Public Speaking

Just one Speech

This is part of my presentation package used for a conference in Bristol:

Every day hundreds of guys across Europe will reach a point in their lives where they cannot continue living a lie. These are men that are in a relationship with a woman, have had children and now realise that the feelings of homosexuality they have always had will not go away.

The emotions that these men have can be extreme, self loathing, guilt, humiliation, fear, all negative and with good reason. Coming out as an older man with children is one of the hardest things someone can do. Imagine all the normal thoughts of rejection and shame coupled with the thought that everything we have worked for over many years and, even more important, our children, could be taken away from us.

Thankfully, this is rarely the case; many men maintain a long and healthy relationship with their children and often remain friends with their wives. Most do eventually divorce as keeping such marriages together is often impossible, some, especially older couples, do continue within their marriages and live as friends often with the freedom to explore alternate sexual partners.

For every case similar to those I have mentioned above, there are a great many more with far reaching variants. There is no solution that will solve every problem for all couples.

Because this is such a complicated situation, a few years ago Gay Dad Support Net

was formed. This is an internet based discussion group that was initially restricted to UK residents but has now been opened up across Europe. With the proliferation of cheap flights across the continent, restriction to just the UK seemed pointless.

Over the coming years we are going to set up real world meetings as well as those online so that any guy wishing to speak to someone face to face can do so. As of February 2005 we have just two locations, London & Milton Keynes in England with Manchester and Birmingham to follow shortly. With the help of our colleagues across Europe, it is hoped that any man that needs to talk to someone else that has been in the same situation as him will be able to do so, not only online but also within travelling distance of his home town.

 

For membership enquiries, please visit www.gaydadsupport.net  , Membership will always be free and your details are never passed to anyone outside the group who all have to agree to a strict code of conduct. The online group is restricted to English speaking members only at this stage but as we grow we plan to introduce additional groups in various languages.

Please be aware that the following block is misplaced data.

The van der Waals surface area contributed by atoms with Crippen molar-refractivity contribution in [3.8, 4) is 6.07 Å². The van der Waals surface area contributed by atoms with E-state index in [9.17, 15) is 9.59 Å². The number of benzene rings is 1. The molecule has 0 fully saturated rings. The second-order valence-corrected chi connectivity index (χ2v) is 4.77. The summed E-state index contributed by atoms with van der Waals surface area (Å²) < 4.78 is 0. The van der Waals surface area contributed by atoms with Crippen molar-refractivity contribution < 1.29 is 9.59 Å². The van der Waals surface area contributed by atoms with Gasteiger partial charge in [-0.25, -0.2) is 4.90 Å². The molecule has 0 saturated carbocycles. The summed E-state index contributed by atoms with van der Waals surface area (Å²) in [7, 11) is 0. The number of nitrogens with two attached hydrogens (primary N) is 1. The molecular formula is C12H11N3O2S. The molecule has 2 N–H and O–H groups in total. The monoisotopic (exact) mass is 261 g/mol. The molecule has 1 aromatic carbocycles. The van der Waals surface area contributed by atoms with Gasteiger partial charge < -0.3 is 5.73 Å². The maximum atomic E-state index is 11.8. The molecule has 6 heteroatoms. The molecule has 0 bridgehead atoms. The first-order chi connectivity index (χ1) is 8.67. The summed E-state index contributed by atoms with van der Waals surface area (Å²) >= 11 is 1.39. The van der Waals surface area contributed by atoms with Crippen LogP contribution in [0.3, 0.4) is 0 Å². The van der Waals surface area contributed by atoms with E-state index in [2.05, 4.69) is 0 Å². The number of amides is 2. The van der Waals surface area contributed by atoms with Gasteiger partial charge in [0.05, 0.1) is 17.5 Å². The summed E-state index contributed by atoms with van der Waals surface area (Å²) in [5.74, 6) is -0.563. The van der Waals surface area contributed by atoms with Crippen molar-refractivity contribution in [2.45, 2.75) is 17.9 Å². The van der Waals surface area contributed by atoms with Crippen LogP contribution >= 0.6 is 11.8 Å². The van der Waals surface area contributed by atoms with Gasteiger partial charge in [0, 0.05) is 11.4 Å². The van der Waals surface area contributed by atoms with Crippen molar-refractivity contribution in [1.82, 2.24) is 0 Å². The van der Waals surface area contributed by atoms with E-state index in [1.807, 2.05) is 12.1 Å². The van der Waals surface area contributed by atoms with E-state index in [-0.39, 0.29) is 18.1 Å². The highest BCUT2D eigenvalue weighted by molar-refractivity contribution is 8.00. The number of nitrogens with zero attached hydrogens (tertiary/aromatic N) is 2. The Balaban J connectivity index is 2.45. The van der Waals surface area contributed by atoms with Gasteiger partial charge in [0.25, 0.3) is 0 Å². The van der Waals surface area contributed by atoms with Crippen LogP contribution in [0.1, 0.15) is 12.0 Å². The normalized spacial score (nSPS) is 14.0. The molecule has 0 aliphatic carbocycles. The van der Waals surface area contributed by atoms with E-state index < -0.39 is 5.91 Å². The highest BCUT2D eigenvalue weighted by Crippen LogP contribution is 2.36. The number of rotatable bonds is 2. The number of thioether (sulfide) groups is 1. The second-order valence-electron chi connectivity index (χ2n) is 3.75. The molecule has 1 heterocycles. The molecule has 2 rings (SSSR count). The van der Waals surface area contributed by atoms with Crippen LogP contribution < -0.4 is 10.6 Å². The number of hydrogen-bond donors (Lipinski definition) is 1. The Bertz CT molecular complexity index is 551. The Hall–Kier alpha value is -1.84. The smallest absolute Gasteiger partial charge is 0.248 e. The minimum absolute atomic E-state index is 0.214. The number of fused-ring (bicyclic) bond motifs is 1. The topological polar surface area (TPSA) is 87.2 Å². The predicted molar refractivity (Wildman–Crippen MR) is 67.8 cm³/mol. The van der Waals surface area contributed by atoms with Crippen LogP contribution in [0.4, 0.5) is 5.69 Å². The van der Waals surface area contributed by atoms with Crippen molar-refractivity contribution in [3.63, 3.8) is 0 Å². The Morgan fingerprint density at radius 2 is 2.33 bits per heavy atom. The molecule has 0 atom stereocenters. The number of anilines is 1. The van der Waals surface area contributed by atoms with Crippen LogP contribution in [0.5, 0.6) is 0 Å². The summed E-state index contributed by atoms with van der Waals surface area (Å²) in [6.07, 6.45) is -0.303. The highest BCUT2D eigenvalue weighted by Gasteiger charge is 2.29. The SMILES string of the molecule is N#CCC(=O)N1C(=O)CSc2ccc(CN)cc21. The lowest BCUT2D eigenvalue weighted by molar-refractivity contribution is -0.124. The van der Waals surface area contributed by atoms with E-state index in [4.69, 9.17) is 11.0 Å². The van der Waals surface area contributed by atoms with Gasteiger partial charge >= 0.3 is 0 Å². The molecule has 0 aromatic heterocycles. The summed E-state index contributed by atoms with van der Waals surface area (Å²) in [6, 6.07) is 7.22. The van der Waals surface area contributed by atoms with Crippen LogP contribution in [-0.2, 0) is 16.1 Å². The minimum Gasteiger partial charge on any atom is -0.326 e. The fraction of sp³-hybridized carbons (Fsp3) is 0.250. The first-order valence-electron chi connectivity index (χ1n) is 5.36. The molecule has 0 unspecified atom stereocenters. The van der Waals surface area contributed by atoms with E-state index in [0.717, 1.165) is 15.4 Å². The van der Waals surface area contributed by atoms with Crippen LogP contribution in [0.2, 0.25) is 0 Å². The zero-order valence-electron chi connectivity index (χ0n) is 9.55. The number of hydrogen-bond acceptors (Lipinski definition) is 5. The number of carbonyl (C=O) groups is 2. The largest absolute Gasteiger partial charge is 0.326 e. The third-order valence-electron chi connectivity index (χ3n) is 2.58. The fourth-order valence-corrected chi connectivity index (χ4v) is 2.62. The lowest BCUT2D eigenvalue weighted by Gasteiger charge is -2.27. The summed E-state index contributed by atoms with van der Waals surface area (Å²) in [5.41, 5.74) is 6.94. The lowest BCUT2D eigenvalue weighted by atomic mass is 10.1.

Homophobia – My Experience

My partner and I and my four children were living in a fair size house on one of the Northampton housing estates. Just a year earlier, I had appeared on national TV in an effort to help other gay dads, so my sexuality became all too apparent. Still, it was several months later that the problems started. Initially it was just graffiti written on walls and paving slabs proclaiming that there was a “Gay man at 35”. Shortly after that, abuse was being hurled at us, and always by kids.

The ones most directly and personally affected by the homophobia directed at me were my two sons. True, all of us suffered, what with the broken windows, burnt doors and hate slogans around the estate, but the point is, no-one is safe that is associated with a gay person; all of them can become targets. Remember the neighbour who had his car fire-bombed because his son wanted to give evidence? These lowlifes don’t care who they target, as long as it achieves their objective, which is to eradicate the abnormal as they perceive it.

Steve’s Diary 12:20 am, December 30th 2002

This has been one of the worst years on record for me. This is tragic, as it is also one of the best years, yet all the goodness it held has been destroyed by that kid and his chums.

I have tried sleeping, but each time I close my eyes, my mind goes wild. Every night it is exactly the same thing; each night it has been 3am before I have slept. How long does it take to recover from months of terror? How many weeks or months, or even years, will it be before I can forget or remember without the pain?

I am in limbo, in a place I do not know. Nothing around me feels safe anymore. Everything is tarnished by the hate that has been aimed toward us. The damage goes far further than a few broken windows.

How does anyone have the right to make another feel as I do? For years, I have been happy to be gay; proud of it, almost. It was my difference, that thing that set me apart from others. I liked being a gay dad; it was a fascinating roller-coaster ride, an experiment in achievement.

Now, I feel like I am failing. I am not me anymore; I am this person being led by circumstance and uncertainty. What is an acceptable outcome to this? For how much longer can I be a victim?

This house was a home. It is now a prison. Everything about this house is right, except it isn’t safe any more. The council tried to move us, the house was much too small. There was no back garden, no outside space to call our own. When must we move, how long can we stay where we are? For my sanity, it must be soon, very soon. The next month or so.

What must the police do now? To be honest, I do not care what they do. I have no confidence in them to achieve anything. Despite all that is said, the system is still weighted in favour of the offender; the victim is an insignificant consequence of crime. Those responsible for the damage that has been done to me will not suffer anything like what I am suffering. The police need to understand that criminal damage stretches far beyond damage to property, and that emotional damage takes an age to repair, cannot be insured for, and cannot be measured in statistics. It has to be believed. It must be prevented, stopped, before it becomes this bad.